By Nikki Jamieson
Sunny South News
Lethbridge County council has approved a rezoning bylaw for a business expansion north of Monarch.
County council held a public hearing for Bylaw 20-010 during their regular June 18 meeting.
The bylaw would amend the county’s Land Use Bylaw to change a portion of Plan 0214060 Block 1 Lot 1 in a portion of 7-10-23-W4 from Rural Urban Fringe to Rural General Industrial to allow for the expansion of an existing industrial use of a feed mill/grain terminal on that site.
The parcel is located north of the hamlet of Monarch along the north side of the CP rail line. The feed mill/grain terminal has been on and operated on the property for quite some time and has been run by a number a businesses in that time span, as the current use has been grandfathered in.
The applicant is submitting the application for the LUB amendment so they can expand the existing operation and potentially add some other industrial uses to the parcel, which would be prohibited under the RUF district.
The bylaw had previously received first reading during council’s regular May 7 meeting.
During the public hearing, Hilary Janzen, senior planner for the county, noted the county’s Municipal Development Plan (MDP) includes items that council needs to consider when reviewing a bylaw amendment application for an industrial or commercial use, such as impact on adjacent uses, access to an established transportation network, suitable storm drainage, provision of services, agriculturally related use of land and whether it is an efficient use of the land.
While the proposed re-designation meets some of these criteria, it does not meet the MDP’s criteria in regards to what potential negatively impacts additional industrial development may have on the residents of Monarch, and in the past residents in Monarch have had concerns with the noise produced at this site.
Several residents had also submitted correspondence for the public hearing, stating concerns over an increase in traffic, dust, noise and odours; the addition of more industrial business on the property; and the state of Township Road 101A/Railway Avenue leading into Monarch, as it is a gravel road, if the bylaw passes and the rezoning should happen. A petition had also been submitted stating Monarch residents’ opposition to the rezoning.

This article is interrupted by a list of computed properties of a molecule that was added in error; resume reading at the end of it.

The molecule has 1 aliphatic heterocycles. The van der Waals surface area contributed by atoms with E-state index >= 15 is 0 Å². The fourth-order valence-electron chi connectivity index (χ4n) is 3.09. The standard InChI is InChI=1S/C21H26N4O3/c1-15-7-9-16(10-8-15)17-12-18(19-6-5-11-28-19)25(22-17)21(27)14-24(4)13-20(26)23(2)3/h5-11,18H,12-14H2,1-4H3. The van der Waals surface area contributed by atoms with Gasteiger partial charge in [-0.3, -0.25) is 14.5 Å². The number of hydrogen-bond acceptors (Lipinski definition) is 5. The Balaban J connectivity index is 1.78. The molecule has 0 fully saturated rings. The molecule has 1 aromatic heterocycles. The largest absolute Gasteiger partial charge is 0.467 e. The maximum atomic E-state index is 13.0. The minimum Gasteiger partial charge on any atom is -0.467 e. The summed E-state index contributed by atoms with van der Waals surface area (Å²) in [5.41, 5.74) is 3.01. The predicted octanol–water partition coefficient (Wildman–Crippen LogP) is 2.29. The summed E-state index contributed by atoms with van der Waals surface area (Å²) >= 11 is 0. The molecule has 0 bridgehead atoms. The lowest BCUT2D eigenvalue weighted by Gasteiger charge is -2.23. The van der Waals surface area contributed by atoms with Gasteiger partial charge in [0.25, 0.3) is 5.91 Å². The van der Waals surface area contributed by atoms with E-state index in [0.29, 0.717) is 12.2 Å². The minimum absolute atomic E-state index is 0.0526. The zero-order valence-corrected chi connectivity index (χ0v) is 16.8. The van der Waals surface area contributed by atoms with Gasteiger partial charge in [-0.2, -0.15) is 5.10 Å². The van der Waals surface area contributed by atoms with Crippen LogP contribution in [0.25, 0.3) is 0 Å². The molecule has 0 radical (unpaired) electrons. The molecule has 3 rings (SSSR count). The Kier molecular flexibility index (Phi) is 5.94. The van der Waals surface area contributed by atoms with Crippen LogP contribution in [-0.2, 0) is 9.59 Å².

There were also concerns the public could not attend the meeting as some people do not have the means to watch the public hearing online. County council meetings have been closed to the public for the last few months due to the pandemic, although they are live-streamed.
While some of the concerns could be addressed by the applicant through future development permits, the nature of the business could lead to increased off-site nuisances such as noise, odours, and traffic.
“Some of the concerns regarding the proposed re-designation could be addresses by the applicant through future development permit applications — mitigating dust, using dust control on both the roads and the site, and the applicant would probably be able to elaborate on that some more,” said Janzen. “The nature of the business, as I see it, could lead to increased off-site nuisances such as the noise, odours and traffic. It’s just industrial businesses have the potential to have those types of impacts to landowners.”
Janzen also stressed that the proposed rezoning was just for the parcel north of the rail line, noting that there had been concern that the development proposal was south of the rail line.
“I understand from a number of the residents that in the past, there were trees planted in the southern part here (south the rail line) and that the residents of Monarch are maintaining those trees so that they will grow,” said Janzen, adding the trees there were doing quite well.
Janzen also noted the ability for future development the parcel was limited, as it was quite narrow.
After a recess for the public hearing— which was to allow for people to call in and to voice their views on the bylaw to keep with social distancing measures — Janzen said they had received an additional email voicing noise concerns and potential impact on property values. Coun. Morris Zeinstra asked when the business is operational, which Janzen confirmed was 8 a.m.-5 p.m. during weekdays, although Reeve Lorne Hickey noted there may be some exceptions depending on when they receive stuff by rail.
Coun. Klass Vander Veen said they needed to make it clear to the applicants that the noise issues in the past is still in people’s minds. However, there has been recent improvements, such as the transition to electric, and “the county has to be open for business”.
“I think one of the biggest challenges we face as councillors is with every decision it’s a balancing act. In this case, you know, obviously, there’s a group of residents in the hamlet that are very concerned, and they made some very pointed comments, and I think it’s for us to take those comments and weigh that against what is before us,” said Tory Campbell, Lethbridge County councillor. “We have to balance the economic welfare of the county, and try to strike a balance with what our residents would like to see happen in their community.”
“Some of the comments that were made regarding profit and other locations and I think that’s maybe an over-simplistic way to look at it. It’s not profit; we need business in our county, we need to support business in our county. We are an agricultural county, and we need to support those agricultural producers, and this is a business that does that. If it weren’t from the taxes generated by businesses like this, we would not be able to supply the roads, infrastructure, emergency services, recreational opportunities, community gathering places. This is not profit; this is a source of revenue so our county can grow and be sustainable.”
Council approved second and third readings of the bylaw.